In the state of Pensylvania, in Columbus County, there is a near-ghost town through which an abandoned highway laced with graffiti runs, and smoke can sometimes be seen rising from the land. To some, it might look like the gateway to hell.
But the true reason there is an empty lot in a place where a vibrant town once stood has something to do with the area’s former enterprise ― coal mining.
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Even though a settlement existed here prior to the 18th century, it was not platted as Centralia until the mid-19th century. The town was kick-started by engineer Alexander Rae, who arrived in 1842 and soon attracted others to join in the coal mining effort.
Pretty soon the town blossomed, its economy centered around the coal production business. The town soon numbered over a thousand inhabitants, including a large population of Irish migrants who formed the core of its workforce.
They brought with them came the notorious Irish secret society, the Molly Maguires, who allegedly committed a series of violent attacks. The town’s founder, Alexander Rae, as well as a local priest were murdered. After a crackdown on its leaders in 1877, the Molly Maguires were forced out and their influence dropped significantly.
By the beginning of the 20th century, Centralia and its coal lifeline were facing the Great Depression, but the town managed to survive this ordeal as well.
What caused the demise of Centralia was a miscalculated plan to clear up the town landfill site, as happened every year in the run-up to Memorial Day.
Centralia: America’s Town That Won’t Stop Burning
What seemed like the simplest solution turned out to be fatal for the town.
The city council gave the green light in May 1962 for the trash to be set on fire, the same as happened every year with no problem. But a new site had been used for landfill that particular year — in an old strip mine.
An exposed vein of coal caught light, and this was quickly dealt with by the local fire department. Or so they thought. The fire continued to smolder below ground, slowly spreading through the coal seam. The mine shafts acted as a draw that fed the fire with air.
Four days later, new fires were spotted, and put out, close to the landfill. Within a few weeks, the fire was burning all through the maze of mining tunnels underneath the town.
As temperatures rose and carbon monoxide levels skyrocketed within the working mine tunnels, the town was forced to close down its main source of income.
Officials who tried to monitor the extent of the fire soon realized their boreholes were only making it worse by providing more ventilation. No-one seemed to realize quite how dangerous the situation might be for at least a decade, even though some residents reported symptoms of carbon monoxide poisoning and complained about the constant smell of burning.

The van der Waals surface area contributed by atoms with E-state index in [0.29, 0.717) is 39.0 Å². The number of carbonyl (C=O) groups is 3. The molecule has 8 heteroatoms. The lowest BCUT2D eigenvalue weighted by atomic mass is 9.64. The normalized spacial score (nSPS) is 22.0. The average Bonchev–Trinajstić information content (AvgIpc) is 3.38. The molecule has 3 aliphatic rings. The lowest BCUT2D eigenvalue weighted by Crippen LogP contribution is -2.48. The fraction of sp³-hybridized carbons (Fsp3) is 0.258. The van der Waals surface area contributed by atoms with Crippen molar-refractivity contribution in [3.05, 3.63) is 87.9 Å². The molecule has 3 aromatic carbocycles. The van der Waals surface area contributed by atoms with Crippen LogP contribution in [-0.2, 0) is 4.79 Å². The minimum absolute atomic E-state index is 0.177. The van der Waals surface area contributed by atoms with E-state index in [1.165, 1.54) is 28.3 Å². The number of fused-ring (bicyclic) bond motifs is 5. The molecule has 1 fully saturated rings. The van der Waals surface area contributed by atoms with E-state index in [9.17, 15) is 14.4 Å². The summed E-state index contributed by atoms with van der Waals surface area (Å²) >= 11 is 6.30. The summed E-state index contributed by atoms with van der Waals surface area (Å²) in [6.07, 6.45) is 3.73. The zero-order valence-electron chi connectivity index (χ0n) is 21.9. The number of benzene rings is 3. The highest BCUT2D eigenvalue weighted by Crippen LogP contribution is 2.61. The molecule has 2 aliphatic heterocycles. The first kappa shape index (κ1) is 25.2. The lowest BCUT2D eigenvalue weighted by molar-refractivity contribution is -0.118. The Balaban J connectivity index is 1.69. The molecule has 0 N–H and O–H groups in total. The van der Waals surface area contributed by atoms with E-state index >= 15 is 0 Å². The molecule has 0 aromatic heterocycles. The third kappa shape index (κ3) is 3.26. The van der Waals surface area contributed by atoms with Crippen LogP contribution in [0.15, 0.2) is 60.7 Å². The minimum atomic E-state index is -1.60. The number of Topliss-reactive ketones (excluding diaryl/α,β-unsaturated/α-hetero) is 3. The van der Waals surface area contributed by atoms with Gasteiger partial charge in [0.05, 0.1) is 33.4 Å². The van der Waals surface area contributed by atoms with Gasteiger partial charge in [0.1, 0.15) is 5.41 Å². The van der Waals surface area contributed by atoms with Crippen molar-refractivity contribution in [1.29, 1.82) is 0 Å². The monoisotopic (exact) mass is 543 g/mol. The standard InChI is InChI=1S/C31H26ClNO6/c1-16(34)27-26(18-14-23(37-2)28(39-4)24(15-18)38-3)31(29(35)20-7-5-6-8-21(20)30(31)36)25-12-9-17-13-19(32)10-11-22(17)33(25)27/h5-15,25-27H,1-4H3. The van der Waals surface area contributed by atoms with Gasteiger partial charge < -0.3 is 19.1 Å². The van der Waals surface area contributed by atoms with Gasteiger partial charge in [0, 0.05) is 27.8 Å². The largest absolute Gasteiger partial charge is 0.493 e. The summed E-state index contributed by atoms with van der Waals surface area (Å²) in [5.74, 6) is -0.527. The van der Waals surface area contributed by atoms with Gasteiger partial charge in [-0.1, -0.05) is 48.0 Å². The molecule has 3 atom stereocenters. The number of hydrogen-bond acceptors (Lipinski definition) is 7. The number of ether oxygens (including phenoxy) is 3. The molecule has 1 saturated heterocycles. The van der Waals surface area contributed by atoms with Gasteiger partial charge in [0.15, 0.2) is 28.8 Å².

All kinds of attempts were made to excavate, extinguish or at least contain the fire, but nothing worked.
In the 1970s, the local gas station owner reported a worrying temperature of 180 degrees Fahrenheit in his underground gas storage tank.
In some places smoke can still be seen rising out of the earth as if the fiery chasms of hell were just beneath the surface. In other spots, the ground looks perfectly normal but might give way beneath your feet because coal has burned away, leaving a void beneath the surface.
Residents were becoming aware that the fire started in the 1960s might continue to burn forever.
It was the lucky escape of 12-year-old Todd Domboski on February 14, 1981, that prompted authorities to take action. Domboski spotted smoke coming from the ground and, as any curious boy would, went to to take a closer look. A sinkhole opened up underneath him and the boy was able to grab onto a tree root as he hole went from knee-deep to a yawning chasm. Luckily his cousin was nearby and pulled Domboski to safety.
The state of Pennsylvania condemned the entire town and relocated its residents.
Greg Walter of People magazine wrote that “Even the dead cannot rest in peace. Graves in the town’s two cemeteries are believed to have dropped into the abyss of fire that rages below them.”
Because of the danger posed by mine subsidence, route 61 was diverted around Centralia. The highway section that runs through the old town site is cracked and buckled from the heat of the fire below. By 1992, Congress had decided to cancel Centralia’s zip code.
All but seven people moved out. These seven citizens managed to win their case in court and were allowed to stay in the town, but were forbidden to sell their property or pass it down to their relatives.
Experts predict that the fire burning beneath the ghost-town of Centralia might continue to do so for the next 250 years if left uncontrolled. Even though this sounds like an isolated case, in fact, this is only one out of 38 other active mine fires in Pennsylvania.